GODWIT, a word of unknown origin, the name commonly applied to a marsh-bird in great repute, when fattened, for the table, and formerly abundant in the fens of Norfolk, the Isle of Ely and Lincolnshire. In Turner’s days (1544) it was worth three times as much as a snipe, and at the same period Belon said of it—“C’est vn Oyseau es delices des Françoys.” Casaubon, who Latinized its name “Dei ingenium” (Ephemerides, 19th September 1611), was told by the “ornithotrophaeus” he visited at Wisbech that in London it fetched twenty pence. Its fame as a delicacy is perpetuated by many later writers, Ben Jonson among them, and Pennant says that in his time (1766) it sold for half-a-crown or five shillings. Under the name godwit two perfectly distinct species of British birds were included, but that which seems to have been especially prized is known to modern ornithologists as the black-tailed godwit, Limosa aegocephala, formerly called, from its loud cry, a yarwhelp,[1] shrieker or barker, in the districts it inhabited. The practice of netting this bird in large numbers during the spring and summer, coupled with the gradual reclamation of the fens, to which it resorted, has now rendered it but a visitor in England; and it probably ceased from breeding regularly in England in 1824 or thereabouts, though under favourable conditions it may have occasionally laid its eggs for some thirty years later or more (Stevenson, Birds of Norfolk, ii. 250). This godwit is a species of wide range, reaching Iceland, where it is called Jardraeka (= earth-raker), in summer, and occurring numerously in India in winter. Its chief breeding-quarters seem to extend from Holland eastwards to the south of Russia. The second British species is that which is known as the bar-tailed godwit, L. lapponica, and this seems to have never been more than a bird of double passage in the United Kingdom, arriving in large flocks on the south coast about the 12th of May, and, after staying a few days, proceeding to the north-eastward. It is known to breed in Lapland, but its eggs are of great rarity. Towards autumn the young visit the English coasts, and a few of them remain, together with some of the other species, in favourable situations throughout the winter. One of the local names by which the bar-tailed godwit is known to the Norfolk gunners is scamell, a word which, in the mouth of Caliban (Tempest, II. ii.), has been the cause of much perplexity to Shakespearian critics.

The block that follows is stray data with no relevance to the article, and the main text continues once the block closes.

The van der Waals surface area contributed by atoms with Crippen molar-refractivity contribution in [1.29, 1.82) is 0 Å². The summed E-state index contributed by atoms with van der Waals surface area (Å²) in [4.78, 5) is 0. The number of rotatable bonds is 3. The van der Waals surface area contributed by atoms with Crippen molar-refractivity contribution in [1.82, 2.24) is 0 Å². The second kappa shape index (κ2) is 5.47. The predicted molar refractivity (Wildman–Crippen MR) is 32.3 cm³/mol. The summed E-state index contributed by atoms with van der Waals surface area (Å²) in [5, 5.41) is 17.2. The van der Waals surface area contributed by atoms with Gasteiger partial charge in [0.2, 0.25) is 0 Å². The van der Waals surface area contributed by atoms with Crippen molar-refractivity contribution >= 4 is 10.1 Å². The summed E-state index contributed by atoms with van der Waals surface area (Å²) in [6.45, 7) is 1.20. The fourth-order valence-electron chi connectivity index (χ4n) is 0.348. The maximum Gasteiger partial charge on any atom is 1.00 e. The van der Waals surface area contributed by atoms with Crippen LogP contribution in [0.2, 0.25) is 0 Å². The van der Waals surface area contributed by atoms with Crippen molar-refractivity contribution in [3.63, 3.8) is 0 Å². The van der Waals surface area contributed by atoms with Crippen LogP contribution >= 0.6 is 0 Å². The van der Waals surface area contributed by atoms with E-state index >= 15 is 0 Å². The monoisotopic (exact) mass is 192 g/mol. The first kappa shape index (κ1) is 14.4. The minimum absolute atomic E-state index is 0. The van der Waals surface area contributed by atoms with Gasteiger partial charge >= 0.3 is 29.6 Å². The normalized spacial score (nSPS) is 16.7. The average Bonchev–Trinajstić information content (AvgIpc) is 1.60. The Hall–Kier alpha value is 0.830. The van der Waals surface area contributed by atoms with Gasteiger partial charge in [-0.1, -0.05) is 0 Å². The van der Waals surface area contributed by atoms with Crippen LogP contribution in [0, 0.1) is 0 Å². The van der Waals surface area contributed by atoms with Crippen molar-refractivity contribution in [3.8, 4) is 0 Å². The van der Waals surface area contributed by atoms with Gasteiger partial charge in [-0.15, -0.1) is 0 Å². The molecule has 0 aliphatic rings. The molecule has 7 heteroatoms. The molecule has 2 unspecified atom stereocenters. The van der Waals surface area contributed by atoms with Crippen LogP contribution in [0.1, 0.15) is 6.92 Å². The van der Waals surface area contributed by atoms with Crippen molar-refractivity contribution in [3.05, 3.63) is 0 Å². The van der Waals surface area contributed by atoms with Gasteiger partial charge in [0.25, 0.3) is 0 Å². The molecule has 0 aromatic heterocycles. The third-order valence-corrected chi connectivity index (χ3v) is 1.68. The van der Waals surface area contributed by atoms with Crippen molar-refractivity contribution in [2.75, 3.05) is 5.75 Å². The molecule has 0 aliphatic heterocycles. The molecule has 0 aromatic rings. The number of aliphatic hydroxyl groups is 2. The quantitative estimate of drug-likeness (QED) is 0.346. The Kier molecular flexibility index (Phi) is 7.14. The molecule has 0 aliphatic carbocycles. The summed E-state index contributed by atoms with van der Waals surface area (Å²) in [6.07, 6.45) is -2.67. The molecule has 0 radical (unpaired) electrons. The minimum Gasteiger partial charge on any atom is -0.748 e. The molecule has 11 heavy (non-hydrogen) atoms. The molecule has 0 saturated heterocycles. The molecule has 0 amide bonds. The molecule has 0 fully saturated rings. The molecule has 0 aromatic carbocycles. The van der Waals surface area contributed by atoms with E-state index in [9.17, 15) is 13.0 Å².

The godwits belong to the group Limicolae, and are about as big as a tame pigeon, but possess long legs, and a long bill with a slight upward turn. It is believed that in the genus Limosa the female is larger than the male. While the winter plumage is of a sober greyish-brown, the breeding-dress is marked by a predominance of bright bay or chestnut, rendering the wearer a very beautiful object. The black-tailed godwit, though varying a good deal in size, is constantly larger than the bar-tailed, and especially longer in the legs. The species may be further distinguished by the former having the proximal third of the tail-quills pure white, and the distal two-thirds black, with a narrow white margin, while the latter has the same feathers barred with black and white alternately for nearly their whole length.

America possesses two species of the genus, the very large marbled godwit or marlin, L. fedoa, easily recognized by its size and the buff colour of its axillaries, and the smaller Hudsonian godwit, L. hudsonica, which has its axillaries of a deep black. This last, though less numerous than its congener, seems to range over the whole of the continent, breeding in the extreme north, while it has been obtained also in the Strait of Magellan and the Falkland Islands. The first seems not to go farther southward than the Antilles and the Isthmus of Panama.

From Asia, or at least its eastern part, two species have been described. One of them, L. melanuroides, differs only from L. aegocephala in its smaller size, and is believed to breed in Amurland, wintering in the islands of the Pacific, New Zealand and Australia. The other, L. uropygialis, is closely allied to and often mistaken for L. lapponica, from which it chiefly differs by having the rump barred like the tail. This was found breeding in the extreme north of Siberia by Dr von Middendorff, and ranges to Australia, whence it was, like the last, first described by Gould. (A. N.) 

  1. This name seems to have survived in Whelp Moor, near Brandon, in Suffolk.